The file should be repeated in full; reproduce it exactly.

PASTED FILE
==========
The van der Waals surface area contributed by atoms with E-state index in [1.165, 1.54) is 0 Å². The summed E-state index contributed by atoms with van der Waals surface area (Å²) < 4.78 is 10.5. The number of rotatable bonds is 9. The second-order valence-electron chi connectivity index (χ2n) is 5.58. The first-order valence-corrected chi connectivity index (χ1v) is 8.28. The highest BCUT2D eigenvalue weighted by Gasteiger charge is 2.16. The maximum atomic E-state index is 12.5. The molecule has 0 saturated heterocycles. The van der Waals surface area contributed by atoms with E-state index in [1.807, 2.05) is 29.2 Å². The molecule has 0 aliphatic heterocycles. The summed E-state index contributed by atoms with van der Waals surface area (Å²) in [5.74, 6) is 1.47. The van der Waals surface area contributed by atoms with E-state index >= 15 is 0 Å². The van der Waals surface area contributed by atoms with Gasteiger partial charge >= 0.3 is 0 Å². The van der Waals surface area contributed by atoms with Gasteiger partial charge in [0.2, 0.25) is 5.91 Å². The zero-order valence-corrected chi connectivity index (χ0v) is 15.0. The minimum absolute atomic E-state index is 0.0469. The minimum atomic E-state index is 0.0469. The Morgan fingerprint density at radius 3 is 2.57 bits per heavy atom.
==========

The van der Waals surface area contributed by atoms with E-state index in [1.165, 1.54) is 0 Å². The summed E-state index contributed by atoms with van der Waals surface area (Å²) < 4.78 is 10.5. The number of rotatable bonds is 9. The second-order valence-electron chi connectivity index (χ2n) is 5.58. The first-order valence-corrected chi connectivity index (χ1v) is 8.28. The highest BCUT2D eigenvalue weighted by Gasteiger charge is 2.16. The maximum atomic E-state index is 12.5. The molecule has 0 saturated heterocycles. The van der Waals surface area contributed by atoms with E-state index in [1.807, 2.05) is 29.2 Å². The molecule has 0 aliphatic heterocycles. The summed E-state index contributed by atoms with van der Waals surface area (Å²) in [5.74, 6) is 1.47. The van der Waals surface area contributed by atoms with E-state index >= 15 is 0 Å². The van der Waals surface area contributed by atoms with Gasteiger partial charge >= 0.3 is 0 Å². The van der Waals surface area contributed by atoms with Gasteiger partial charge in [0.2, 0.25) is 5.91 Å². The zero-order valence-corrected chi connectivity index (χ0v) is 15.0. The minimum absolute atomic E-state index is 0.0469. The minimum atomic E-state index is 0.0469. The Morgan fingerprint density at radius 3 is 2.57 bits per heavy atom.